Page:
Ermaline's Feast
  

As her wings shifted ever so slightly, the great beast turned, heading for the sun. Ermaline looked down on the people miles below and wondered that something so small and insignificant could be so tasty. Damn shame they fight back, she thought, wincing at the fresh scar on her side that had blistered from the heat of their torches. It was a bad burn, and not for the first time did she wonder why she was not fire proof outside as well as in. But it would heal, and she would be back, these humans were too good to resist.

***

It was a month before Ermaline had the chance to return to the village. The wound they had inflicted on her was worse than she'd realised flying back to her rocky home. It had been days before she had the energy and strength to hunt again, and then it was only that which she could reach from the shore, snapping the odd sea bird out of the air or diving her great head into the waters to scoop up fish and otters and seaweed. But now she was well enough to fly again. Though still tender, the scar was healing, at least well enough so far as Ermaline was concerned. But her diet of sea food and land animals bored her and she longed for that tasty little snack; loving the twiggy crunch their bones made as she chewed, with just enough meat on them to give it a mellow, subtle flavour. She was addicted.

Normally Ermaline did not bother with night time hunting, not for these creatures who hid themselves away in their little wooden caves as soon as the sun disappeared. But today was the equinox, when day and night were equal, and she had watched them long enough to know that tonight there would be a festival, the entire village gathered together around a huge bonfire. She found herself salivating at the thought – mouthful after mouthful of crunchy deliciousness.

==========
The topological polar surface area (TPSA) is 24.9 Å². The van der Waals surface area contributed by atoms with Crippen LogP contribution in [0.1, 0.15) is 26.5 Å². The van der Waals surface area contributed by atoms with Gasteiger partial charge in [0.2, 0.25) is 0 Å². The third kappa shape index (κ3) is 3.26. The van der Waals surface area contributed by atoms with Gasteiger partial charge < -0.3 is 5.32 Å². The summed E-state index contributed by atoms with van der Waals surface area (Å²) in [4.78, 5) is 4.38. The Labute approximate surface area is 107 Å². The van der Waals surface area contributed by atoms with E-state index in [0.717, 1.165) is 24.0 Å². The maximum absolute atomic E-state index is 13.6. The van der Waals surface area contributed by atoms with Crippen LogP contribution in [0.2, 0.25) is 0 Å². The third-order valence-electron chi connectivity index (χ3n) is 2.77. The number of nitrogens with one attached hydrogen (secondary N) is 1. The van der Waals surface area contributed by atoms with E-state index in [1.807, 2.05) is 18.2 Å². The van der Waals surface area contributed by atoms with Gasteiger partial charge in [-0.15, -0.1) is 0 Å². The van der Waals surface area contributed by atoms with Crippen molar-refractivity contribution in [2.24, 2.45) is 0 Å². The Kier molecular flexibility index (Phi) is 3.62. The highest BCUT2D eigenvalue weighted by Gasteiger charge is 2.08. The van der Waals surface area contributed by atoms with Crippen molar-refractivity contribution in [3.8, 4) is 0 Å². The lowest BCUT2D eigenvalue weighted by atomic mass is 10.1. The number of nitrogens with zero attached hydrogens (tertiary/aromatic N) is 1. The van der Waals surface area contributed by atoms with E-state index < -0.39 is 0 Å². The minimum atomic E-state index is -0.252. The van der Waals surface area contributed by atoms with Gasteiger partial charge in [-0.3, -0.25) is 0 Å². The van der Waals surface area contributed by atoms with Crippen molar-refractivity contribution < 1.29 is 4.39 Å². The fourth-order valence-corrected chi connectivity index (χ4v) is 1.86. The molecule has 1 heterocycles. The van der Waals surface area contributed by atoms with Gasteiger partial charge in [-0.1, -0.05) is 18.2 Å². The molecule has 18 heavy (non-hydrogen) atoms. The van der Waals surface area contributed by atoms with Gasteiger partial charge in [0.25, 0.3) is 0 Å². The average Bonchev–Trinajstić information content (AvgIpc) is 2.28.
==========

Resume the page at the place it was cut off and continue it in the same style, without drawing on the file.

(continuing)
She had been sitting on this rock since dawn, arriving in the early morning in the hope she would not be seen and hiding amongst the trees. But now her muscles were tiring. She arched her back, spread her wings out as far as they would reach and gave her whole body a little wriggle in an attempt to get the blood flowing again. 

Finally there was movement. The people began to emerge from their dwellings, bringing food to the large table that had been set up earlier in the day. Ermaline watched from her hiding place, licking her lips as the mingled scent of raw human and cooked beast wafted up to her nose. She crouched low, watching and waiting as the group grew larger, and when she could wait no longer sprung herself forward, head tilted, mouth open, her great jaws closing on... 

Nothing. 

Ermaline opened her eyes to find the people still running, only just out of her reach. She lurched forward again, tried to spread out her wings for extra propulsion but something had caught them. She tried again, now aware of the sound of something whistling through the air and then there was an extra weight on her back, pulling her down. Ropes covered her face and Ermaline twisted and writhed, trying to lose whatever it was that was hampering her movement. She twisted again, the net getting tighter around her, and suddenly there was a sharp searing pain in her side – her scar, barely healed was torn open again. Ermaline roared. She twisted, trying to see what caused such pain and in doing so tripped and fell, landing with a crash on the human’s just lit bonfire. The spear poking out of her flesh was forced deeper as the freshly lit embers burned her skin and Ermaline sent another roar echoing through the valley, but the sheer size of her body smothered the flames preventing further damage. 

A cheer arose in the crowd; the great beast had been caught. People rushed forward, pitchforks at the ready, when suddenly she rolled, her tail swishing around and knocking half a dozen men to the ground. She shook her head, a great roar emanating from deep within as she struggled against the ropes. She belched a great flame from her mouth, instantly killing two men, and severely singeing a third. Everyone backed away. None could get near her now – she was too wild. 

“We should wait till she’s tired out from fighting so much,” one man said. Ermaline swung her head around and the people ran in all directions as another flame burst from her mouth. 

“Those bonds won’t hold her till then,” another shouted, pointing to the dragons head. The net had already burnt through around her mouth, and as she wriggled her head the ropes under her chin fell away. 

“We’ve got to do something.”